The fad of text messaging has become a phenomenon in the past 10 years, but it has also proven to be extremely dangerous when young people choose to text while driving. Teens and young adults are succumbing to the effects of the little chime that goes off every time a new text message arrives. This has caused authorities, politicians and even phone companies to start cracking down on the problem.

Lately, cellular phone companies are joining to help educate the young people about the effects of texting while driving and to not use their phone while driving.
One such company, AT&T, has started the “It Can Wait, No Text and Drive” campaign.
The company’s website states that this initiative focuses on educating people – especially teens – about the dangers of texting and driving.

The message is simple, yet vital: When it comes to texting and driving, it can wait.

AT&T has set up an online pledge program that urges everyone to stop texting while driving. The website,, explains, through several graphics, the percentages of teens that do text and drive, how it affects their driving and how many related deaths have occurred since 2011.

According to the website, people who read and send text messages while driving are 23 times more likely to be in an accident.
Traveling at a speed of 55-mph and looking away to read a text message for five seconds is the equivalent to driving the length of a football field without looking at the road. Many things can happen in the distance of 100 yards.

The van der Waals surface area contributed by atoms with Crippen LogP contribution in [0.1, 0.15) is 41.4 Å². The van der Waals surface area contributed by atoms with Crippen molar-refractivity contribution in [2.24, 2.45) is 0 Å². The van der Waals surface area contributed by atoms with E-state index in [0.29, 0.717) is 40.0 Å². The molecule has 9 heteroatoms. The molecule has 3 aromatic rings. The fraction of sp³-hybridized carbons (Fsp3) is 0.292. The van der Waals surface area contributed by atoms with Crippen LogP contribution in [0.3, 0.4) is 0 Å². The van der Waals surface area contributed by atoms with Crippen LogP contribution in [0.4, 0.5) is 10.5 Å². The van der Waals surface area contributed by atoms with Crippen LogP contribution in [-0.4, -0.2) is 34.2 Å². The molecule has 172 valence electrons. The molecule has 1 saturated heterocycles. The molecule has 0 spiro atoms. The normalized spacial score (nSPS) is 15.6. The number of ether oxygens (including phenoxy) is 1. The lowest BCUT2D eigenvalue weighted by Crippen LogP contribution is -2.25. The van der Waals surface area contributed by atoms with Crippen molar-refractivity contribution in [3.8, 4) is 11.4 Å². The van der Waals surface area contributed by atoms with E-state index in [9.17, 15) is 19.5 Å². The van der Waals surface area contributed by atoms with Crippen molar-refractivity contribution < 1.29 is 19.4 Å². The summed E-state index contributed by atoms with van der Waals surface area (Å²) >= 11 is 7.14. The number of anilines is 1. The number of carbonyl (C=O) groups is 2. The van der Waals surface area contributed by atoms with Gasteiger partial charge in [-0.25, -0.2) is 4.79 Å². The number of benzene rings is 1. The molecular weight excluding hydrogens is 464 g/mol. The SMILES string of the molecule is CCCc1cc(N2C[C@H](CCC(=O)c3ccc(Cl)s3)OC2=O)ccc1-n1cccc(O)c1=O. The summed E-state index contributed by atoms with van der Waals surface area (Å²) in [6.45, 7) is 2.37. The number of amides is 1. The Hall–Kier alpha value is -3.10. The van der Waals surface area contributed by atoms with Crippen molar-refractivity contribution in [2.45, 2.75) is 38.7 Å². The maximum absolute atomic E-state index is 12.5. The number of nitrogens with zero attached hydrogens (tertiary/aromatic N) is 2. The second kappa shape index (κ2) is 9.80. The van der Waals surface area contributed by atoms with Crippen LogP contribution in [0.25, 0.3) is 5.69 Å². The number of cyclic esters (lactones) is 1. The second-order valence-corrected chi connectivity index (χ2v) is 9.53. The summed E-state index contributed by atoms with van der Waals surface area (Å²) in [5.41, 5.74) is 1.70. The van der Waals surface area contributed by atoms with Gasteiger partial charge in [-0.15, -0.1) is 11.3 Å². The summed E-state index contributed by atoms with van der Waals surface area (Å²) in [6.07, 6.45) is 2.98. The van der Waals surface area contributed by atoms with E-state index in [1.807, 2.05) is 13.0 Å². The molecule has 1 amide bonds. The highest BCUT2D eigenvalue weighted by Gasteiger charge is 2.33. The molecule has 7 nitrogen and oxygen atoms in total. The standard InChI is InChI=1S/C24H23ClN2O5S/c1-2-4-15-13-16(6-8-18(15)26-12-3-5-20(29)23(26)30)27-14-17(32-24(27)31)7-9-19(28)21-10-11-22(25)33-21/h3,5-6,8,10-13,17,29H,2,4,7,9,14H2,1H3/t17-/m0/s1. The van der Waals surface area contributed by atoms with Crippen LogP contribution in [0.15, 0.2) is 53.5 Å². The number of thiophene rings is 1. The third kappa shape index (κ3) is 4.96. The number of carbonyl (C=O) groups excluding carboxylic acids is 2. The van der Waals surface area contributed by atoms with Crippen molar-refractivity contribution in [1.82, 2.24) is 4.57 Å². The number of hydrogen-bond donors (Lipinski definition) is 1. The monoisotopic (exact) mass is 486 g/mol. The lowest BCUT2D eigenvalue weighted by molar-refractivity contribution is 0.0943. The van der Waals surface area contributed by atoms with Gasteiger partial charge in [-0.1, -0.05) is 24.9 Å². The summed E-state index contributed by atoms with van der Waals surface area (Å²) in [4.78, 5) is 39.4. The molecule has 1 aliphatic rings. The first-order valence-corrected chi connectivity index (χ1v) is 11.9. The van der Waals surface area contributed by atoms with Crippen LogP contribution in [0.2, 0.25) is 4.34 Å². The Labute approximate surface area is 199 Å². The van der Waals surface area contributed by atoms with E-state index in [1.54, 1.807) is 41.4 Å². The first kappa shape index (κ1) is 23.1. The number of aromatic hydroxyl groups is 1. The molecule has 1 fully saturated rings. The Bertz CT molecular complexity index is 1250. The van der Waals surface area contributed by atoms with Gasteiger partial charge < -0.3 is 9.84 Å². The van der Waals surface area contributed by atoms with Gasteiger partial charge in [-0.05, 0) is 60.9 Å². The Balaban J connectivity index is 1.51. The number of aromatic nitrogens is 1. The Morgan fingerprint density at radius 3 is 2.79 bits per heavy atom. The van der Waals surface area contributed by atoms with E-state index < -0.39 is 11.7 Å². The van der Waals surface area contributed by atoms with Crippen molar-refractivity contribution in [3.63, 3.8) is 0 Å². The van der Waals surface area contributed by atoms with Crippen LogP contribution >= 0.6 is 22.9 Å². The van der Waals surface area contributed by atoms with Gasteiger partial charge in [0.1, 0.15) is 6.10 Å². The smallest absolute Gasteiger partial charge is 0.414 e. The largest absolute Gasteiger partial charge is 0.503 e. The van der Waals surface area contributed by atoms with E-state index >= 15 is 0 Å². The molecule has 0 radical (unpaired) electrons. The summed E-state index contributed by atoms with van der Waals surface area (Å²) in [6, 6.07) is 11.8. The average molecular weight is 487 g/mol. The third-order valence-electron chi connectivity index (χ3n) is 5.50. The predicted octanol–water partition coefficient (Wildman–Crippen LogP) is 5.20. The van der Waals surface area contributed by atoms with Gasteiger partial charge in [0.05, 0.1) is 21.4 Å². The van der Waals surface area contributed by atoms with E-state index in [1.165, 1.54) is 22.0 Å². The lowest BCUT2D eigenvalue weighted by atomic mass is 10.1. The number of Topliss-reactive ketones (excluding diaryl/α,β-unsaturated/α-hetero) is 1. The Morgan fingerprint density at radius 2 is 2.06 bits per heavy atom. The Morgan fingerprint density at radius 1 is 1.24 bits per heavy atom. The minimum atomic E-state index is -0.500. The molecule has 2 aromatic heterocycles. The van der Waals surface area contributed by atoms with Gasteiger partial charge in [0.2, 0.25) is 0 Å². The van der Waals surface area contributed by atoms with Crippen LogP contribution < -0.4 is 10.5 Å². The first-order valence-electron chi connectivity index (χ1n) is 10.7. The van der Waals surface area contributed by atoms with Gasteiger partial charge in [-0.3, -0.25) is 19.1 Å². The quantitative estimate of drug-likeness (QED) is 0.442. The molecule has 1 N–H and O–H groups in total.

Typing or read a text messaging increases the probability of causing an accident to go up 23%.

2011 Statistics show:

• 82% of Americans age 16-17 own cell phones.
• 23% of auto collisions in America involved cell phones.
• 13% of drivers age 18-20 involved in car wrecks admitted to texting or talking on their mobile devices at the time of the crash.
• 34% say they have texted while driving.
• 52% say they have talked on a cell phone while driving.
• 77% of young adults are very or somewhat confident that they can safely text while driving.
• 55% of young adult drivers claim it’s easy to text while they drive.
• Teens who text while driving spend approximately 10% of their driving time outside of their lane.

In 2012, Alabama became the 38th state to institute laws about texting and driving. Police can now issue fines starting at $25 or more to those caught texting or actively using electronic devices while driving. Other penalties, like earning two penalty points on a driver’s license and possible auto insurance hikes and jail time, have also been added. Those penalties might not sound too bad, but later on in life, they can cost you lots of money or your freedom.

State Rep. Jim McClendon, R-Springville, pushed the No Text and Drive bill to be signed into law by Gov. Bentley in May 2012.

“There is no question it is going to save lives in Alabama,” McClendon said. “When you’re texting, your eyes come off the road, your hands come off the wheel, and your mind comes off the job.”

One Huntsville man learned the hard way that texting while driving can be hazardous to your health. He drove off a cliff after texting, “I need to quit texting, because I could die in a car accident.”

According to a report by a Huntsville news station, Chance Bothe had this eerie moment of clairvoyance just prior to driving his truck into a ravine.
Bothe survived the crash, but suffered a broken neck, a fractured skull, and multiple injuries to his face along with traumatic brain injuries. He was resuscitated three times after the crash.

“They just need to understand, don’t do it. Don’t do it. It’s not worth losing your life,” Bothe said. “I went to my grandmother’s funeral not long ago, and I kept thinking, ‘I’m surprised that’s not me up in that casket’. I came very close to being gone forever.”

Therefore, for your health and everyone else’s on the highway, stop checking your phone while driving. If you do have to check a message, stop the car and get off the road. Stay safe on the highway, UWA, and don’t text and drive.

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